Wafa Al Falahi’s diverse portfolio demonstrates the power of a multidisciplinary approach

Falahi uses her fluid ceramic works to inspire her other creative endeavours

“I think designers of my generation are multidisciplinary,” begins Emirati designer Wafa Al Falahi, whose own work spans interior design, spatial design and ceramics, as well as furniture design and research. “A ceramicist can suddenly become a painter, while a painter can become an architect – which I think is the beauty of having a multidisciplinary practice, because one can see the mark of a painter in an architect, or the mark of an architect in a ceramicist. “It is what makes everyone’s work so different: it’s these diverse approaches and backgrounds,” she continues. “And that’s how I like to think about my own practice: it is about how everything comes together in one place.”

Al Falahi graduated from the American University of Sharjah as an interior designer, having already begun her exploration of ceramics, working mostly on the wheel to create her pieces. It was during the COVID-19 pandemic – when ceramic studios shut down – that she decided to build her own ceramics studio, where she began experimenting with more hand-building techniques, which helped develop her artistic style.

For her fluid ceramic pieces – embracing an abundance of feminine curves – Al Falahi uses organic clay and a variety of glazes. “The way I glaze is a little different and doesn’t follow traditional methods, which is reflected in the final result. For me, it’s about being a little more messy and less uniform; the glazing naturally follows the curves of the pieces,” she explains. Al Falahi was a member of the Athath Fellowship in 2022, where she was able to explore her tactile skills as a furniture-maker, creating a compact potter’s chair called Slip. The dynamic, liquid-like pattern on the wood was created using engineered plywood veneer, and later dyed, taking cues from the material quality of liquid clay. The piece also features a cushioned seat upholstered in synthetic leather.

Inspired by the potters working across small studios in Fujairah, Slip was designed to offer comfort and support for those working on the wheel. “I wanted to create something that would be an extension of a potter’s gestures and posture – and something that would help them have a better experience on the wheel,” Al Falahi explains. The chair also includes a storage space for potters to store their tools, and wheels that help the chair swivel around freely. Al Falahi is also currently a resident at the Cultural Foundation in Abu Dhabi, where she is experimenting with painting and conducting research in which she explores the dynamics of the female body within a space.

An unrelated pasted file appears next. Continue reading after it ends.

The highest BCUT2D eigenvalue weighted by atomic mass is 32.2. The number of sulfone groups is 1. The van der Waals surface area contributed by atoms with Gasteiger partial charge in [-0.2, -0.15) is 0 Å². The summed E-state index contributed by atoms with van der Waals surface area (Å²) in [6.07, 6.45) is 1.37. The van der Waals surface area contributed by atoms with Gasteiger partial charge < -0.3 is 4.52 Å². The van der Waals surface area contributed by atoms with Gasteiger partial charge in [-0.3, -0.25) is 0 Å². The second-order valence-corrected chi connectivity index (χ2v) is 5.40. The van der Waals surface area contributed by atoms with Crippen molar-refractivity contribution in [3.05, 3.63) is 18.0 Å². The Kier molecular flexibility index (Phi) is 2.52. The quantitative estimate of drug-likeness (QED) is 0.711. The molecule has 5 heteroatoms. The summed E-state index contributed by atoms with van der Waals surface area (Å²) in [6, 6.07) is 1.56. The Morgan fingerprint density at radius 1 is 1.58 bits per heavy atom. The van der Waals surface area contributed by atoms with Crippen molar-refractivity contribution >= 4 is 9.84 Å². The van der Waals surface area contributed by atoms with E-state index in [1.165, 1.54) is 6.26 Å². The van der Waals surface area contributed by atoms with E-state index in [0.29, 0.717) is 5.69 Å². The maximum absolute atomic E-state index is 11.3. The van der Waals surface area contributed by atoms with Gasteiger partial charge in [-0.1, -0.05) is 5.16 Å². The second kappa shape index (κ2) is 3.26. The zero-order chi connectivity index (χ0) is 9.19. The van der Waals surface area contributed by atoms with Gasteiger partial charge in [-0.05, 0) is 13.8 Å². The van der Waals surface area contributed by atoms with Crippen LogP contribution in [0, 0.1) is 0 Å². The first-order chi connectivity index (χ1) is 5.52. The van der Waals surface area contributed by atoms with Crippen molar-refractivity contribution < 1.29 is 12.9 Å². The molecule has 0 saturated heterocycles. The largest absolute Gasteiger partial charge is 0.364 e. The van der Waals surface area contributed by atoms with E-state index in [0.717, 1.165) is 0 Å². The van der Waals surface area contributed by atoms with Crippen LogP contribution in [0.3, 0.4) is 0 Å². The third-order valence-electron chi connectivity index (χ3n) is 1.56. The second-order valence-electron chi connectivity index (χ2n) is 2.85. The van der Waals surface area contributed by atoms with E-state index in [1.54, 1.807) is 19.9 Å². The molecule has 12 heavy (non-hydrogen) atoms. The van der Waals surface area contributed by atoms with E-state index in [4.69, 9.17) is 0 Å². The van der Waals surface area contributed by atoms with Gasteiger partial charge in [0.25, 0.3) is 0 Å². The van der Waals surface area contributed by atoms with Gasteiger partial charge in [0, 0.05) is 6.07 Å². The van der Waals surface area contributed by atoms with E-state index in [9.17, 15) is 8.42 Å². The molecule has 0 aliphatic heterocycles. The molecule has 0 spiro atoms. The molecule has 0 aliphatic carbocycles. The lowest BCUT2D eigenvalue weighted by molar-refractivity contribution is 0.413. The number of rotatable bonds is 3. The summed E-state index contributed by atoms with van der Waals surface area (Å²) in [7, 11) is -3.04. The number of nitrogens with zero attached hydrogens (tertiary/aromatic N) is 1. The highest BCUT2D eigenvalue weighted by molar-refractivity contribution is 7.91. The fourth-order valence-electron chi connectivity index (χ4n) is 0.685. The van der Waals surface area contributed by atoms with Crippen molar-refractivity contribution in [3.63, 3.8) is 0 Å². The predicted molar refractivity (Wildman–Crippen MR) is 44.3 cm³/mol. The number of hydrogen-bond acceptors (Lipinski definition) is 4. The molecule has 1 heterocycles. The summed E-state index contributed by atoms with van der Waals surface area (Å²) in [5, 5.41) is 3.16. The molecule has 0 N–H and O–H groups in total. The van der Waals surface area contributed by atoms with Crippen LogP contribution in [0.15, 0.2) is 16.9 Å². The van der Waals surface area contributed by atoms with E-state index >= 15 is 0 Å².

“I wanted to explore my artistic side instead of just focusing on design,” she shares. “I find that a lot of my paintings go back to my ceramics in the sense that they are organic, they flow, they are natural and fabric-like, and it’s interesting for me to see these intersections. Sometimes my background in interior design will also come into play. This is why it is interesting for me to explore a multi-disciplinary practice and I think that, by taking part in these different programmes, I am still trying to shape my narrative as a designer; but I find that a lot of my works go back to the subject of women and celebrating women,” Al Falahi says. `

For her latest piece, developed as part of the Tanween 2023 programme, the designer is creating a lighting piece that explores the ritual of applying henna, which looks back at her own grandmother whom she cites as an inspiration. “I always wanted to find a way to pay tribute to the women in my family within my work,” she says.

Al Falahi states that her involvement in these various programmes has played a vital role in shaping her work thus far. “When I graduated, I was completely lost, like a lot of people are, but I think there are many institutions in the UAE that offer different programmes that really help in shaping your language as a designer or an artist,” she says. “When you are a part of them, you feel like you are part of a bigger picture.”  

Leave a Reply